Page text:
The beaked whales, for example, are difficult to research because of their cryptic nature. They spend most of their time submerged, regularly dive to great depths and often travel singly or in small groups. Sperm whales also are often difficult to detect visually due to their long, deep dives. North Pacific right whales are hard to find simply because there are so few of them.
Scientists have learned that the best way to find rare, cryptic and elusive whales is to not only to look, but also to listen.
In all three survey years, acoustic platforms were used in concert with the visual surveys, and the combination increased the detection of elusive species like beaked and sperm whales.
|View our Gulf of Alaska Cetacean Sounds infographic.
Designed by: Rebecca White, NOAA Fisheries
The presence of the North Pacific right whale would not have been documented at all without acoustics: it was heard, but not seen. On one day in 2013 and two days in 2015, the team heard the distinctive “upcall” and “gunshot” calls of a right whale. The calls were faint and infrequent, and despite an intensive search, they never saw the whales.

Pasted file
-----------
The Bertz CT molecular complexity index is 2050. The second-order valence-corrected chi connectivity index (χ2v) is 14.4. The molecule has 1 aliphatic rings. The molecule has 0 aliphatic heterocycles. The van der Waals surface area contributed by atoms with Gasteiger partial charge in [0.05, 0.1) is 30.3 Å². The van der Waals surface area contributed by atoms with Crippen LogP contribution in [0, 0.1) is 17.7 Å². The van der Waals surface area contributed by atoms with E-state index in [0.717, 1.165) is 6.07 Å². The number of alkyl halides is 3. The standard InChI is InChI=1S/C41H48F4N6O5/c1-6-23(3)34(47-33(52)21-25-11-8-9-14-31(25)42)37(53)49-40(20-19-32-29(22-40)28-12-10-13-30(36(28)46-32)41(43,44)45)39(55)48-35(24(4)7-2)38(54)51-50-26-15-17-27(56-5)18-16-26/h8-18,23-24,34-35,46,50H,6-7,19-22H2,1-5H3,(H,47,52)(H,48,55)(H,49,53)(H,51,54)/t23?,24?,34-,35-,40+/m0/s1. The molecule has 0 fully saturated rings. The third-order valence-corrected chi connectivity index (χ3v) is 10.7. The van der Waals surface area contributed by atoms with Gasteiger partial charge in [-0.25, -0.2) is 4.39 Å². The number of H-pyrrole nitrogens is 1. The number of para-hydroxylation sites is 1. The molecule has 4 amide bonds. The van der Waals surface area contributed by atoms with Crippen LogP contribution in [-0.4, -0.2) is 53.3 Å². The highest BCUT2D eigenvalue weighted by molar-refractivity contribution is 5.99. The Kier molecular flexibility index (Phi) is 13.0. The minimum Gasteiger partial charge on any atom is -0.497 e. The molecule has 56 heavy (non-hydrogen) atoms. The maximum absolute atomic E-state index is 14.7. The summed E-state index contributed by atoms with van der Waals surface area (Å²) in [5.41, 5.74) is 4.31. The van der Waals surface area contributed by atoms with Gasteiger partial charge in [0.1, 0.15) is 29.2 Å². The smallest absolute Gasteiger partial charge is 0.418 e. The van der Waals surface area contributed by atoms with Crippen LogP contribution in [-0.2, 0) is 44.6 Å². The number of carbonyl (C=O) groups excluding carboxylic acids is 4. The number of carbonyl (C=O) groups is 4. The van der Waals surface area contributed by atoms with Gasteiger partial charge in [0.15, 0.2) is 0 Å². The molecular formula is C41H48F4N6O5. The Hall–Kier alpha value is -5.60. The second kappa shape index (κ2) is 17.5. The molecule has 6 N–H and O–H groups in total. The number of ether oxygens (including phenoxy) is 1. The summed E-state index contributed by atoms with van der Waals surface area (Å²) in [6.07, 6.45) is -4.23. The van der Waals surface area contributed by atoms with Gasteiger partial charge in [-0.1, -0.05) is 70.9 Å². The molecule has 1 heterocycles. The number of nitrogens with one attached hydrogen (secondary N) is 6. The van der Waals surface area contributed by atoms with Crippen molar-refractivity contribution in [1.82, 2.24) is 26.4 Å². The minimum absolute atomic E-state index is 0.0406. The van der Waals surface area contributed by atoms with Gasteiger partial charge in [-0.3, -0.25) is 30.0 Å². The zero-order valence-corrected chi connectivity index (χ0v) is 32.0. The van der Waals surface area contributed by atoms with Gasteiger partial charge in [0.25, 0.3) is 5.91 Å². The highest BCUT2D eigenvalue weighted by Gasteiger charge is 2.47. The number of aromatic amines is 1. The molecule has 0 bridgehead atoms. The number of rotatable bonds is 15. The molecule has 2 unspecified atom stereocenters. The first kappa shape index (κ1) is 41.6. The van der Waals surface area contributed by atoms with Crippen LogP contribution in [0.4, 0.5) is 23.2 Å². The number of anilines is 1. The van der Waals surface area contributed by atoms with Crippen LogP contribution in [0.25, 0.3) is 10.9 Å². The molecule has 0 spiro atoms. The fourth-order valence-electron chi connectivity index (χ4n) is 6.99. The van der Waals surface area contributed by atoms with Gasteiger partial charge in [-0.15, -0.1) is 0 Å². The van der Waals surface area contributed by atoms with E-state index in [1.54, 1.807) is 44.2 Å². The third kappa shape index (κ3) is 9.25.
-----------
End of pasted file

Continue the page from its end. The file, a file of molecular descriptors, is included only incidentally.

"Until now, we didn’t know if the rarity of recent sightings was due to the absence of whales, or just that no one was out there looking for them," says Rone. "The lack of sightings in our survey underscores the precarious status of these critically endangered whales in waters where they were once abundant."
Working with whales
Although North Pacific right whales proved to be alarmingly scarce, relatively frequent sightings of beaked, blue and sperm whales during the study suggest that the Gulf of Alaska offshore is currently important habitat for these species. Prior to this research there were no abundance estimates and few contemporary sightings of either sperm or blue whales in Alaskan waters, though both species had been abundant here before their numbers plummeted under the pressure of commercial whaling.